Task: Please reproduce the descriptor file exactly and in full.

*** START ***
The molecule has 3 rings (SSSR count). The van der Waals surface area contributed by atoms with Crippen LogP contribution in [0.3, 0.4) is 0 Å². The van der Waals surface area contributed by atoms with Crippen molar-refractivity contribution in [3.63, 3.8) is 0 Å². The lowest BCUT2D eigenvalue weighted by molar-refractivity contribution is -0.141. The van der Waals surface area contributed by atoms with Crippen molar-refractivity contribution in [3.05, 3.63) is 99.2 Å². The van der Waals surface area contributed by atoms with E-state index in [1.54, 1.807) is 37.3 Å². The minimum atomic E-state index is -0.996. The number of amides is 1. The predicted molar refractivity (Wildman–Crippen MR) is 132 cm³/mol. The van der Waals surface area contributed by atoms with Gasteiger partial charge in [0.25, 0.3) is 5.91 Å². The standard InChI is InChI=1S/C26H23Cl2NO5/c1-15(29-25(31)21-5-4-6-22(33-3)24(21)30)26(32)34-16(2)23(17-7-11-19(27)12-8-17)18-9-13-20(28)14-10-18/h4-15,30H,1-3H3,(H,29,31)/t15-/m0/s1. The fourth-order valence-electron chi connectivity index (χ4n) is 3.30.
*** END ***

The molecule has 3 rings (SSSR count). The van der Waals surface area contributed by atoms with Crippen LogP contribution in [0.3, 0.4) is 0 Å². The van der Waals surface area contributed by atoms with Crippen molar-refractivity contribution in [3.63, 3.8) is 0 Å². The lowest BCUT2D eigenvalue weighted by molar-refractivity contribution is -0.141. The van der Waals surface area contributed by atoms with Crippen molar-refractivity contribution in [3.05, 3.63) is 99.2 Å². The van der Waals surface area contributed by atoms with E-state index in [1.54, 1.807) is 37.3 Å². The minimum atomic E-state index is -0.996. The number of amides is 1. The predicted molar refractivity (Wildman–Crippen MR) is 132 cm³/mol. The van der Waals surface area contributed by atoms with Gasteiger partial charge in [0.25, 0.3) is 5.91 Å². The standard InChI is InChI=1S/C26H23Cl2NO5/c1-15(29-25(31)21-5-4-6-22(33-3)24(21)30)26(32)34-16(2)23(17-7-11-19(27)12-8-17)18-9-13-20(28)14-10-18/h4-15,30H,1-3H3,(H,29,31)/t15-/m0/s1. The fourth-order valence-electron chi connectivity index (χ4n) is 3.30.